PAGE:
When we think of Israel, we usually think of the Middle East (its neighborhood), North America (its close ally the United States) and Europe (the long history of Ashkenazi Jews). Rarely do we think about Israel and Asia, even less about Asia as Israel’s new frontier. We don’t think of Asia as playing any significant role in Israel’s evolution given the tiny Asian Jewish population, the lack of significant Jewish history in Asia, and minimal relations between Israel and most Asian countries for the first 40 years (1948-1988) of Israel’s existence.
How did such a gathering ever happen? Many factors propelled Israel-Asian relations to the forefront. Historically, Asia largely lacks the anti-Semitism that was so prominent in Europe and also the Middle East. Geographically, Israel is in West Asia, only four hours by air from India and 11 hours by air from China. Historically, Israel, like most Asian states, is a new state born after World War II after a struggle with a Western colonial power, in this case Great Britain.
Economically, Israel’s rapid transition from Third World power to First World “start-up nation” echoes the great transformation underway in such Asian countries as India, China and the Four Tigers. Scientifically, Israel has emerged as a high-tech superpower (with Tel Aviv rated #2 in the world for its startup companies, thereby very attractive to Asian high tech [powers in Bangalore, Xinchu Park and Beijing Silicon Valleys].
Politically, the growing threat of Islamism in the regime draws many of these countries towards a country that is in the forefront of fighting this threat to governments around the world. And, militarily, the Israeli military, a world leader in anti-missile technology (Iron Dome), UAVs (which they sell even to the Russians) and 5 billion dollars of military exports, is attractive to Asian countries developing their own militaries as they rise economically. Finally, in intelligence matters, which are so critical to many developing countries, Mossad, with its strong human intelligence capabilities, is attractive for helping these countries overcome foreign threats to their rise to power. Most of all, Israel has developed strong relations with the two Asian countries in the BRICs—China and India. Both of these countries, which had no diplomatic relations with Israel before 1992, now have major Israeli embassies in their capitals (Beijing and New Delhi) as well as consulates in their leading cities (Shanghai and Mumbai).
Militarily, Israel is the second biggest arms exporter to India today, and sold it the Phalcon AIWACS system for a billion dollars back in 2004. In turn India in 2004 launched a 300 kilogram Israeli satellite in orbit which dramatically increased Israeli intelligence gathering capabilities against the Iranian nuclear program with clear images in all kinds of weather. At one time in the ‘90s Israel was the second biggest arms exporter to China (4 billion dollars worth of exports). In turn Israeli intelligence works closely with Indian intelligence against radical Islamic threats and is on friendly terms with its Chinese counterparts. Economically, Israel can claim $5 billion worth of trade with India and over $8 billion dollars with China. It hopes to boost trade with the world’s second largest economy by GDP to $10 billion in the coming years. Back to India, Israel is working with it on the framework for a Free Trade Zone that within five years could triple annual exchange between producers in each country to $15 billion.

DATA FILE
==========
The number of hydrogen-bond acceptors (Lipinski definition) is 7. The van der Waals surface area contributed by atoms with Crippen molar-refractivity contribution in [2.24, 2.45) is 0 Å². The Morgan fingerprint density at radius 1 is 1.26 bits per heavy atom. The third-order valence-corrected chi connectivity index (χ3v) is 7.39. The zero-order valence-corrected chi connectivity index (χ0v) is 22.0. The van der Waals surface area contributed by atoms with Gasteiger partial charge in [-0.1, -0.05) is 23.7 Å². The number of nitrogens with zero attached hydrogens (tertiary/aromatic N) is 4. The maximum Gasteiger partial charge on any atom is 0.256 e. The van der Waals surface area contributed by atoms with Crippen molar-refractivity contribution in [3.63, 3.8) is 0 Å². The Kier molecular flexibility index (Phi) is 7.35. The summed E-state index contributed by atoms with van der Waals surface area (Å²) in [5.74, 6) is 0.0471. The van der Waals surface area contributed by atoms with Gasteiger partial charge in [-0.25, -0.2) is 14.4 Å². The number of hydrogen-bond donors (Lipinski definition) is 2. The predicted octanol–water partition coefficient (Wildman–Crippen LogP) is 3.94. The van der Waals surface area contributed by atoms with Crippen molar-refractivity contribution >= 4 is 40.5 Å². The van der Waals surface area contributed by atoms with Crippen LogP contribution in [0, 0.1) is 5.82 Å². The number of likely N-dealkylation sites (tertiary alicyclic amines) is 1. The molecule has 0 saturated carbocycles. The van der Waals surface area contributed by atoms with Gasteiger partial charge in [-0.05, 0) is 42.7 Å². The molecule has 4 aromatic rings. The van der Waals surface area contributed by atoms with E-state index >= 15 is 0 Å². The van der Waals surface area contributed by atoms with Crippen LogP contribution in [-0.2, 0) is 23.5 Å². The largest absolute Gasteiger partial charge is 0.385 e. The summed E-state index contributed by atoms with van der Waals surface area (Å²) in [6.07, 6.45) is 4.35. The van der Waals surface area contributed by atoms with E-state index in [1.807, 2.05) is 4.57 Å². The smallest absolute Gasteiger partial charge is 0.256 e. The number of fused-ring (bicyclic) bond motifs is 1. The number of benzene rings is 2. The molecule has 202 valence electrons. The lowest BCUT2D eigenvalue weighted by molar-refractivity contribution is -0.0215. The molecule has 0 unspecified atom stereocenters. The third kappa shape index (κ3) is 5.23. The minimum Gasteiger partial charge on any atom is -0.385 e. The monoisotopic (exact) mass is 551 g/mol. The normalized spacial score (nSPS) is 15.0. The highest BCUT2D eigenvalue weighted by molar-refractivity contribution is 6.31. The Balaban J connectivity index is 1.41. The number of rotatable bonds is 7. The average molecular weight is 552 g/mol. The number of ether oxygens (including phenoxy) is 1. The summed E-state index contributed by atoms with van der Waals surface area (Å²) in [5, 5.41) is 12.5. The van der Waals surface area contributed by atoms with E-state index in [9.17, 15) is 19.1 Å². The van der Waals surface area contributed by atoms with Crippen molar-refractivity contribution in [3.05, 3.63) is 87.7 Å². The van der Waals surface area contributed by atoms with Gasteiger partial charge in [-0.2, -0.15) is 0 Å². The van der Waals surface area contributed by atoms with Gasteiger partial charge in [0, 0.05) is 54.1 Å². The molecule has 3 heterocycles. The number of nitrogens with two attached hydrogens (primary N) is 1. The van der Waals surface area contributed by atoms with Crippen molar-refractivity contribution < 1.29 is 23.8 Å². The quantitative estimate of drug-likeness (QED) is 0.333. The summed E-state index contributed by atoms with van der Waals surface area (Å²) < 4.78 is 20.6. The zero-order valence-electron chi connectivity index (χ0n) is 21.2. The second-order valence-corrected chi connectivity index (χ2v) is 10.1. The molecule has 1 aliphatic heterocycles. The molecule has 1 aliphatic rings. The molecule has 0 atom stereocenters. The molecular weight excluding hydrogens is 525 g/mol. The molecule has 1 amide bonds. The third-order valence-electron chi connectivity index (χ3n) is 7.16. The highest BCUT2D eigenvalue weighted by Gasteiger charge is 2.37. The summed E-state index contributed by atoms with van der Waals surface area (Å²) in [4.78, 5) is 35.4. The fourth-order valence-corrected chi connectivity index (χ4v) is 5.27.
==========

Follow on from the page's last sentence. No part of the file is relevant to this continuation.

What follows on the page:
Politically, Israel supports India in its fight over Kashmir and against Pakistan, while China also battles Islamic fundamentalism in Xinjiang Province. Outside the two BRIC members, Israel has developed diplomatic relations with a large range of Asian countries. It has extensive trade with a number of these nations—ranging from $2 billion with Japan and South Korea, to several hundred million dollars worth of trade with Vietnam. It also has growing economic and educational ties with Singapore. Israel has developed strong relations too with a series of newly independent states formerly part of the Soviet Union, including Uzbekistan and Azerbaijan. Not all of these relations have been easy. Few Asian states face serious existential threats as Israel has and continues to face. And it can’t be forgotten that some of them are Muslim states (as Pakistan and Indonesia), plus very few have attained Israel’s strong First World economy ($33,000 GNP/person) status. But it seems as China and India have risen economically, so has Israel’s global status. Israeli Prime Minister Netanyahu’s four day to visit to China this week highlights the importance of China to Israel. Excitingly for Israel, the importance is mutual. As Chinese Ambassador to Israel Gao Yanping stated ahead of the visit, “China views its relationship with Israel with tremendous importance.”Truly Asia is the new frontier for Israel in the 21st century. Jonathan Adelman is a professor at the Josef Korbel School of International Studies at the University of Denver and Asaf Romirowsky is the acting executive director for Scholars for Peace in the Middle East (SPME).
Friday, 17 May 2013
Posted @ 15:33